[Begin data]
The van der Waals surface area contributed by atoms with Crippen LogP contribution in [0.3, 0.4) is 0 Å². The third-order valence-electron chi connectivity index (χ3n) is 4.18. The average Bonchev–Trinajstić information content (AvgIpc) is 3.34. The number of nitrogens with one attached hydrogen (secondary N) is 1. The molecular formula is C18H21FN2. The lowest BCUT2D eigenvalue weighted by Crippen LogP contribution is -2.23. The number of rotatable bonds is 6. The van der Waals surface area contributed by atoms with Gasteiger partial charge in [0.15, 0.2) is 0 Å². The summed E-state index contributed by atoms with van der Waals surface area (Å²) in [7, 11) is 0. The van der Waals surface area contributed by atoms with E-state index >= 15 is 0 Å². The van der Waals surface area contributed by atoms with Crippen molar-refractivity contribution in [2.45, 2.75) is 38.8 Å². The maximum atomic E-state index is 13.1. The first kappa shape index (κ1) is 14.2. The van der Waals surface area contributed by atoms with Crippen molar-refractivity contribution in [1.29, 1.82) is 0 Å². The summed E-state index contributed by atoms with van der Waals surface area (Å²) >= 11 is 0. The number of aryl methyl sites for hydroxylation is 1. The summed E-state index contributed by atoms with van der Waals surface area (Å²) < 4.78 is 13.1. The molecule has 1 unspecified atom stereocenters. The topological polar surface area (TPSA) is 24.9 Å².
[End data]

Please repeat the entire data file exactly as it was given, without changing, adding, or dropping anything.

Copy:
The van der Waals surface area contributed by atoms with Crippen LogP contribution in [0.3, 0.4) is 0 Å². The third-order valence-electron chi connectivity index (χ3n) is 4.18. The average Bonchev–Trinajstić information content (AvgIpc) is 3.34. The number of nitrogens with one attached hydrogen (secondary N) is 1. The molecular formula is C18H21FN2. The lowest BCUT2D eigenvalue weighted by Crippen LogP contribution is -2.23. The number of rotatable bonds is 6. The van der Waals surface area contributed by atoms with Gasteiger partial charge in [0.15, 0.2) is 0 Å². The summed E-state index contributed by atoms with van der Waals surface area (Å²) in [7, 11) is 0. The van der Waals surface area contributed by atoms with E-state index >= 15 is 0 Å². The van der Waals surface area contributed by atoms with Crippen molar-refractivity contribution in [2.45, 2.75) is 38.8 Å². The maximum atomic E-state index is 13.1. The first kappa shape index (κ1) is 14.2. The van der Waals surface area contributed by atoms with Crippen molar-refractivity contribution in [1.29, 1.82) is 0 Å². The summed E-state index contributed by atoms with van der Waals surface area (Å²) >= 11 is 0. The number of aryl methyl sites for hydroxylation is 1. The summed E-state index contributed by atoms with van der Waals surface area (Å²) < 4.78 is 13.1. The molecule has 1 unspecified atom stereocenters. The topological polar surface area (TPSA) is 24.9 Å².